Review: “Shadow of A Gunman” at Quinnipiac University
- OnStage Connecticut Critic
I was well acquainted with the last two shows I saw at my alma mater Quinnipiac University [QU] – the student-directed “Pillowman” and the Main Stage “Spring Awakening” (which I reviewed for this site) – so I was excited to see QU’s latest offering “The Shadow of a Gunman,” a play I was completely unfamiliar with. But while seeing a show cold can offer a rare thrill, it turned out that my unfamiliarity was a bit of a hindrance rather than a plus when it came to my enjoyment and evaluation of “Gunman.”
Perhaps I’m getting ahead of myself. “Gunman” is a highly political sketch of life during the Irish War of Independence, written by Sean O’Casey in 1923 only three years after the play’s setting. It concerns Donal Davoren (played with gruff sensitivity by the ever-versatile Gerard Lisella), a poet living in war-torn Dublin and his roommate Seumus Shields (Ryan Devaney), a shifty, bumbling salesman. Until a violent interruption late in the second act, “Gunman” is mostly scenes of Davoren and Shields being visited by other inhabitants of their tenement building. There’s overeager Tommy Owens (Justin Furtado, making a big impression in a small role), sweetheart Minnie Powell (Maggie Richardson) and a married couple comprised of good-natured Mrs. Grigson (Christina Comizio) and her happy drunkard of a husband (James Miller). Other neighbors are played by Sean Davis, Eric Pfeiffer, Amber Hopwood and Liam Richard, with professor Timothy Dansdill rounding out the cast as an auxiliary.
With the exception of Dansdill, who needed to dial back his performance to fully belong in the restrained proceedings, the cast was uniformly strong. “Gunman” marks the final performance of senior Lisella who has been in a staggering 14 shows at Quinnipiac. While Lisella has gravitated towards stylized or comedic roles in the past (highlights include a manic manservant, a vampire and a homosexual shark) Davoren is one of his most subtle and fully realized characters. Also working against type is Comizio, more accustomed to playing flirty heroines, whose heartfelt performance as a harried middle-aged woman was beautifully and maturely rendered. Both Lisella and Comizio end the show on an incredibly strong, emotionally honest note, cementing that they are two of the brightest stars I’ve seen emerge from Quinnipiac Theater. Devaney and Miller, both gifted comic actors, also managed the exact right balance of humor and pathos.
The talented cast was hampered, however, by the use of Irish accents. While most of the actors handled the dialect well, it left some line readings stilted and many others hard to understand. Here is where my “Gunman” naiveté became a disadvantage as, between the accent, fast-talking characters and my general ignorance of Irish history and lingo, I lost quite a lot of dialogue, especially during the first act. Since “Gunman” is loosely plotted, keeping up with the story wasn’t a problem but I did find myself straining to comprehend some of O’Casey’s lyrical yet unpretentious prose, which contained gems like: “That’s the Irish people all over - they treat a serious thing as a joke and a joke as a serious thing.”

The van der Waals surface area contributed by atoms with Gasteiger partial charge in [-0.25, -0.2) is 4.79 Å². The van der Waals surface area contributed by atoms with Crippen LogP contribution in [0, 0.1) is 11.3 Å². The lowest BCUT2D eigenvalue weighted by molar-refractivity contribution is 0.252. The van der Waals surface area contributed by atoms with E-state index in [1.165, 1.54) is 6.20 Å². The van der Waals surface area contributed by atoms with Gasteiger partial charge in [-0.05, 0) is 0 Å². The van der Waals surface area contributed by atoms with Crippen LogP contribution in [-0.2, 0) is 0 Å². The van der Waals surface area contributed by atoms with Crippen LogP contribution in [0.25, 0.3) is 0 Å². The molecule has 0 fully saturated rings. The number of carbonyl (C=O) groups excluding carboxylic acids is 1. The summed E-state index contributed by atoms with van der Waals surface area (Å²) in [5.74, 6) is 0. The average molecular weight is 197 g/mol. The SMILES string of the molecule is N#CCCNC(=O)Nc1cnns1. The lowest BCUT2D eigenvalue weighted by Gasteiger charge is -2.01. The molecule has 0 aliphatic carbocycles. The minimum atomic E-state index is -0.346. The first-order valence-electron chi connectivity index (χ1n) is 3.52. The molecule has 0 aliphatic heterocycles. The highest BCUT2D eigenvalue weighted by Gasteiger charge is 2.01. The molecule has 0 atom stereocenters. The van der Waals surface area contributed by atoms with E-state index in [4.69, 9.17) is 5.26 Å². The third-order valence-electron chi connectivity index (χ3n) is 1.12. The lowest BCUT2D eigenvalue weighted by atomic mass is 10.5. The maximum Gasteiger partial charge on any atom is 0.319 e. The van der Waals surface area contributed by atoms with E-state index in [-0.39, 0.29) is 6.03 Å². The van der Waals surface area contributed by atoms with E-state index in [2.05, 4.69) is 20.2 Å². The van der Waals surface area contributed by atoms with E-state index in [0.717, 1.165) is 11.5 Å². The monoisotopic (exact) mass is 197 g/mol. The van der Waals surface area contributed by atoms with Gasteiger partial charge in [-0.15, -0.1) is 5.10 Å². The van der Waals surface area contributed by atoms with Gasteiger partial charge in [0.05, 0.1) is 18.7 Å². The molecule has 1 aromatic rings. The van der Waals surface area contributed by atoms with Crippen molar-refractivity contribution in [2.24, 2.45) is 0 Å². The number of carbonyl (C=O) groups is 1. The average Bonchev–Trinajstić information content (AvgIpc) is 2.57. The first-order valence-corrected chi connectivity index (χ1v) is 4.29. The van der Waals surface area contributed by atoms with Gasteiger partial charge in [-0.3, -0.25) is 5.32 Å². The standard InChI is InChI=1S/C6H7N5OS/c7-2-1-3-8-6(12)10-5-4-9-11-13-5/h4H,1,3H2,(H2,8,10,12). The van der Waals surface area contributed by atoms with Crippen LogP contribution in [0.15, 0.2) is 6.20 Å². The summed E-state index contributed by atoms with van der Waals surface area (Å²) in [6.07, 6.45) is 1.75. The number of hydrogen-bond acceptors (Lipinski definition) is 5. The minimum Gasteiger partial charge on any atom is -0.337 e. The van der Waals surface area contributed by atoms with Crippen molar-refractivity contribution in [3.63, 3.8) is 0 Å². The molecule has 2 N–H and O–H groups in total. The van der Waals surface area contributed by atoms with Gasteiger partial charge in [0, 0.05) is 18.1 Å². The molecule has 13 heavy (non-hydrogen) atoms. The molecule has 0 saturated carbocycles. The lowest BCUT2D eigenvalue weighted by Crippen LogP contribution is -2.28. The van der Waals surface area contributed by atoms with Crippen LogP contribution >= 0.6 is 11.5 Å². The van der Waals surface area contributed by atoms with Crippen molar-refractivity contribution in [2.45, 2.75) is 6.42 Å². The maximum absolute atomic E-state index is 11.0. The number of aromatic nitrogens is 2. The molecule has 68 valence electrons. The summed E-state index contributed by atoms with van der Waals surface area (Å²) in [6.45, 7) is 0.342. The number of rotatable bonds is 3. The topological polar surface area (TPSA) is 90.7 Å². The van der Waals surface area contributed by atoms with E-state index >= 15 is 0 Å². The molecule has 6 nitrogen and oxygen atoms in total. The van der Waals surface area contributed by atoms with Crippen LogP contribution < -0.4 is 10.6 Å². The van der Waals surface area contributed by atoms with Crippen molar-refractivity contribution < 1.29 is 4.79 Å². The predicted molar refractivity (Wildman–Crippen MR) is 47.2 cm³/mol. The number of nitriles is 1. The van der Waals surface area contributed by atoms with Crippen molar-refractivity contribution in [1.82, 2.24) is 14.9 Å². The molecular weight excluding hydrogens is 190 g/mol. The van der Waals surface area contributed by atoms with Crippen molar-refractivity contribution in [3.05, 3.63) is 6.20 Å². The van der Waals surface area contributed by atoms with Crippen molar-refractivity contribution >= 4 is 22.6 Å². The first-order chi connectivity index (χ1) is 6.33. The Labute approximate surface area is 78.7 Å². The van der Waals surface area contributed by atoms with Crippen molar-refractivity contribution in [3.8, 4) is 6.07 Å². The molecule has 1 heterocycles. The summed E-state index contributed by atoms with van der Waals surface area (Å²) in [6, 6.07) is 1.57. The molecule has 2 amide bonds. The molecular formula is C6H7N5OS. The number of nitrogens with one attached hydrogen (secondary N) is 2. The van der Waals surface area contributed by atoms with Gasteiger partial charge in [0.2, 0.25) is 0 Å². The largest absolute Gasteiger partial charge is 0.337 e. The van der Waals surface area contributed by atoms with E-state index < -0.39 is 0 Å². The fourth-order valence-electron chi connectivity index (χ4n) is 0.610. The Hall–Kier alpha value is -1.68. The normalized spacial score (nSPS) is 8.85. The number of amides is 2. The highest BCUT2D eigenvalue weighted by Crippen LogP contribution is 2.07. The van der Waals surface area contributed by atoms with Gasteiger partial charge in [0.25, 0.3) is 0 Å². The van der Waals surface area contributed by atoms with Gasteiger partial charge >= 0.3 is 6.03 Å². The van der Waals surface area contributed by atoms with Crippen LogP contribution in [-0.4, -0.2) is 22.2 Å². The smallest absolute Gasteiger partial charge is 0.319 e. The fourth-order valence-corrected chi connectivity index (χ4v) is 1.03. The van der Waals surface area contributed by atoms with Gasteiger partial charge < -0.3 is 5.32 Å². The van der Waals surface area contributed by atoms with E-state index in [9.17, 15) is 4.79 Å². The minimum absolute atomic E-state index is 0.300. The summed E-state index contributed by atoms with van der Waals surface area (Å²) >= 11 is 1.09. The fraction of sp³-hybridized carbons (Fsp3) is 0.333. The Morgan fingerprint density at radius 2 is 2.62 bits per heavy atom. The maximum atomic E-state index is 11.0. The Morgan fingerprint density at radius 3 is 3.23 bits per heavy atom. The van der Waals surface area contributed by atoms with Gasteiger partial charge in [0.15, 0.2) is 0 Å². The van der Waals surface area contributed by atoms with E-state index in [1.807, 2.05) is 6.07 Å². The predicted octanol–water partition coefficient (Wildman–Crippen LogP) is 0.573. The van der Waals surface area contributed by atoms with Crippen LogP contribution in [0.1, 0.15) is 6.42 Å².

The other looming query came with the plot, which felt disjointed and languidly paced. Characters came and went, with some spending too much time on stage and others, like the pivotal Minnie Powell, leaving too quickly. Whole scenes are spent pacing around the apartment, watching Shields get dressed (and undressed and dressed again), listening to the pair chitchat. Part of this must lie within O’Casey’s script, which never quite came together in a fully satisfying way, although I do wonder if directors Crystal Brian and Aleta Staton could have turned up the heat a bit. I’d imagine that, even in its downtime, this play should crackle with a sense of urgency and doom; the pot always at a rolling boil, ready to overflow. Here we only occasionally reach a simmer.
Other directorial decisions worked better. An onstage Irish band, which played a preshow concert and during the show’s intermissionless act break added a lot of authentic atmosphere and charm. I also greatly appreciated Adam Riggs’ set, which used separate panels to create the apartment’s windows, door and fireplace. With an endless abysses of murky blackness just outside the windows and the bedroom quite literally fragmented, the set perfectly mirrored the turmoil and uncertainly on the Dublin street below.
Waiting for the show to begin, I realized that I have seen well over 20 plays at QU in my six-year affiliation with the school. It is not new to say that, even among Connecticut colleges and current students, Quinnipiac Theater is relatively unknown. For a university that highlights sports and health sciences, the arts are often treated like the school’s neglected stepchild. I have known many students who never went to see a show during their college career and many professors who ignore the cultural offerings on campus. But those who do go are always utterly surprised at the level of talent onstage and off. For a small program that doesn’t get much love from the university itself or the surrounding community and generally produces political, dark and obscure works, I can safely say I have never seen a bad production. While I can’t rate “The Shadow of a Gunman” among my favorite Quinnipiac shows, it fulfilled and surpassed the department’s goal of teaching and entertaining through performance. “Gunman” taught me about the universal struggles during the Irish Civil War, introduced me to a noteworthy 20th century playwright and reaffirmed just how talented a troupe of actors this program can foster. I look forward to next season.